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The fight over DIR reform goes on

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The community pharmacy profession was blindsided by the Trump administration last month when the Department of Health and Human Services issued the final rule that will govern the Medicare Part D and Medicare Advantage programs in 2020. In a radical departure from the proposed rule released earlier in the year, the eventual regulation offered no relief from the burden of direct and indirect remuneration, an issue that many retail ­pharmacy operators have come to see as an existential threat.

The proposed rule indicated that HHS intended to implement policy changes that would have redefined “negotiated price,” making it the lowest possible payment to a pharmacy. The revision would have countered the abuse of DIR fees by pharmacy benefits managers and other payers. Under the current system, payments to pharmacies can be retroactively reduced by the application of muddled criteria that are inconsistently applied. The proposed rule suggested that DIR fees have resulted in higher prices for patients and an untenable degree of financial uncertainty for pharmacies.

“With DIR fees, everyone has a story, and they’re getting worse,” Mark Panzer, senior vice president of pharmacy, health and wellness at Albertsons Cos. and outgoing chairman of the National Association of Chain Drug Stores, said in April. ”For most of us, DIR fees continue to accelerate year over year. The government reports that DIR fees have grown 45,000% since 2010. As a percentage of Medicare sales, DIR fees have grown from less than 1% in 2015 to 6% in 2018. That’s the industry figure according to Inmar.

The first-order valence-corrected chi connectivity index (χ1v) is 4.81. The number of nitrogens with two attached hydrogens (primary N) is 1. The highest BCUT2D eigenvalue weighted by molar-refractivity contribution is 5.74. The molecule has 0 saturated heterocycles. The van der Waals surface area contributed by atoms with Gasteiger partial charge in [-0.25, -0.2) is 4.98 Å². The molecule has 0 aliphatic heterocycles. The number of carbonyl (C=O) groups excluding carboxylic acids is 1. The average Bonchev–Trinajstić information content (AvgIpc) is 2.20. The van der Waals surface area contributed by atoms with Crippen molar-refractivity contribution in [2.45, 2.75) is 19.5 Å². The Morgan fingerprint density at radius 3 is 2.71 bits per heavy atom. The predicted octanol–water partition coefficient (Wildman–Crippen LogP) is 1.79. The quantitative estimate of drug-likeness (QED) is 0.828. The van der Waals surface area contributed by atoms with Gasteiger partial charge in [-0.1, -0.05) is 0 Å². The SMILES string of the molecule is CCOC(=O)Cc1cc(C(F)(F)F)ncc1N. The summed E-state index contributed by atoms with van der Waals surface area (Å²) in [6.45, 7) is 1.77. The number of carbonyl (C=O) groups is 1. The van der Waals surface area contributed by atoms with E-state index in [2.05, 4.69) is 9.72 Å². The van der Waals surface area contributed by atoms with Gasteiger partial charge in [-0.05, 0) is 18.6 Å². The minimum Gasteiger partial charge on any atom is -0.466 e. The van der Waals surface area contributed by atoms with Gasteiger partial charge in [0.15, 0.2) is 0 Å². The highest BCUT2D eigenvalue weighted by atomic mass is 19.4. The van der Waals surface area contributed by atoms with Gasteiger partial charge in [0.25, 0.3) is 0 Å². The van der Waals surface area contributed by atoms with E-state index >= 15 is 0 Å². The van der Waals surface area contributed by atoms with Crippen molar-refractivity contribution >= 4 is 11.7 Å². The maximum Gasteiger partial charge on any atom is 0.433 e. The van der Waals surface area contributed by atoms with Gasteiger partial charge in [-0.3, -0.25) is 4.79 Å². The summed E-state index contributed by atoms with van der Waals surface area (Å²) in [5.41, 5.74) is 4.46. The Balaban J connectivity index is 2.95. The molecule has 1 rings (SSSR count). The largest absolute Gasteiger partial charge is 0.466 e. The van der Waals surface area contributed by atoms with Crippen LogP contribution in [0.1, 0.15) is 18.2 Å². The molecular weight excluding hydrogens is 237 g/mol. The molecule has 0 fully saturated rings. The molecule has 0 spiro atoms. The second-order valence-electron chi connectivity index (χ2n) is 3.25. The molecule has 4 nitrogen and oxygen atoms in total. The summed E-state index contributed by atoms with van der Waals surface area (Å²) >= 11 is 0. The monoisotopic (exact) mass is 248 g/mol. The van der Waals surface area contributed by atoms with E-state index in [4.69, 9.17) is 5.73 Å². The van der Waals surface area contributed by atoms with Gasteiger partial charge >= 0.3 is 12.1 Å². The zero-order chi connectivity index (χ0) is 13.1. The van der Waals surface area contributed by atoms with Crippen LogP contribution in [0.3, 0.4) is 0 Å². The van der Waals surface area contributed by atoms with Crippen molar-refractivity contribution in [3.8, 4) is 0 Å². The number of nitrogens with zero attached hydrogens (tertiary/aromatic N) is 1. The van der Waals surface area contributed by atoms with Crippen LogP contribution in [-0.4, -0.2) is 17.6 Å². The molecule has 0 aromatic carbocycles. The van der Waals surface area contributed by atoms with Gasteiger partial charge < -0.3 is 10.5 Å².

“As a result, in many cases, reimbursements are coming in below what’s needed to cover total pharmacy operating costs. Simply put: We are under water. How do you keep the lights on, and provide the patient care that our customers need and deserve?”

The abrupt about-face by the Trump administration is all the more perplexing in light of the fact that the people at HHS understand what’s at stake. By all accounts Secretary Alex Azar, a former pharmaceutical industry executive, Centers for Medicare and Medicaid Services administrator Seema Verma, and other key officials are capable, knowledgable and determined to do what they think is best for patients. Speaking at a National Community Pharmacists Association event in Washington in April, Azar said, “We know the burdensome nature of the DIR system cam be a real challenge for community pharmacies, while a lot less of a burden for pharmacies owned by the PBM itself. This, by itself, is bad news for patients who want a competitive marketplace and the lowest-cost drugs possible. But we’ve also heard from many of you that the DIR system isn’t being used to improve the quality of services at the pharmacy — it’s just lowering the reimbursement pharmacies get, without the lower effective price being reflected in what patients pay.”

Although a few voices in health care question those conclusions, the overwhelming majority of pharmacy operators are in alignment with the position that Azar took in the speech. HHS went out of its way when it issued the final rule to acknowledge the more than 4,000 comments that the agency received on DIR, and indicated that officials will continue to consult them as additional policy changes are contemplated.